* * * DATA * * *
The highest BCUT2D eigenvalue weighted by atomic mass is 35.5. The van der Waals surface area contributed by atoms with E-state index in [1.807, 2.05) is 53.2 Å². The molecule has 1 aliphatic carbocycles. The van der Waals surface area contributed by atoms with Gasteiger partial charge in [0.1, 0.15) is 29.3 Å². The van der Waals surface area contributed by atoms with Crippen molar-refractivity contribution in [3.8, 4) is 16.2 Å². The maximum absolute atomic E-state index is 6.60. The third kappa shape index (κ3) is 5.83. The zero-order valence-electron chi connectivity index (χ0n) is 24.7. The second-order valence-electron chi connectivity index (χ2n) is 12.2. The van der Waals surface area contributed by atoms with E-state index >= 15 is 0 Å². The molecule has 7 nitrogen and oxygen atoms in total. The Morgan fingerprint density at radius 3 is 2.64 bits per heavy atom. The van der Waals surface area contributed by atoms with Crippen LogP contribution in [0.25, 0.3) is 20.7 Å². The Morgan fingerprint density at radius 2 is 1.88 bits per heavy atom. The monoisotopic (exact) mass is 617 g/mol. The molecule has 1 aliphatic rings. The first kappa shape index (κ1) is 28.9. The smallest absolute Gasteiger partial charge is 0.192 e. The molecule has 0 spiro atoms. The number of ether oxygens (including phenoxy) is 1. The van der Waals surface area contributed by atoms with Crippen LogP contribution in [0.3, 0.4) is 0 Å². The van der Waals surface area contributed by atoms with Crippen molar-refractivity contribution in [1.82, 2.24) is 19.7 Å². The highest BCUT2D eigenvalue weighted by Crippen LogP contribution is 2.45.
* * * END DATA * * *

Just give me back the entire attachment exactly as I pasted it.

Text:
The highest BCUT2D eigenvalue weighted by atomic mass is 35.5. The van der Waals surface area contributed by atoms with E-state index in [1.807, 2.05) is 53.2 Å². The molecule has 1 aliphatic carbocycles. The van der Waals surface area contributed by atoms with Gasteiger partial charge in [0.1, 0.15) is 29.3 Å². The van der Waals surface area contributed by atoms with Crippen molar-refractivity contribution in [3.8, 4) is 16.2 Å². The maximum absolute atomic E-state index is 6.60. The third kappa shape index (κ3) is 5.83. The zero-order valence-electron chi connectivity index (χ0n) is 24.7. The second-order valence-electron chi connectivity index (χ2n) is 12.2. The van der Waals surface area contributed by atoms with E-state index >= 15 is 0 Å². The molecule has 7 nitrogen and oxygen atoms in total. The Morgan fingerprint density at radius 3 is 2.64 bits per heavy atom. The van der Waals surface area contributed by atoms with Crippen LogP contribution in [0.25, 0.3) is 20.7 Å². The Morgan fingerprint density at radius 2 is 1.88 bits per heavy atom. The monoisotopic (exact) mass is 617 g/mol. The molecule has 1 aliphatic rings. The first kappa shape index (κ1) is 28.9. The smallest absolute Gasteiger partial charge is 0.192 e. The molecule has 0 spiro atoms. The number of ether oxygens (including phenoxy) is 1. The van der Waals surface area contributed by atoms with Crippen LogP contribution in [0.3, 0.4) is 0 Å². The van der Waals surface area contributed by atoms with Crippen molar-refractivity contribution in [1.82, 2.24) is 19.7 Å². The highest BCUT2D eigenvalue weighted by Crippen LogP contribution is 2.45.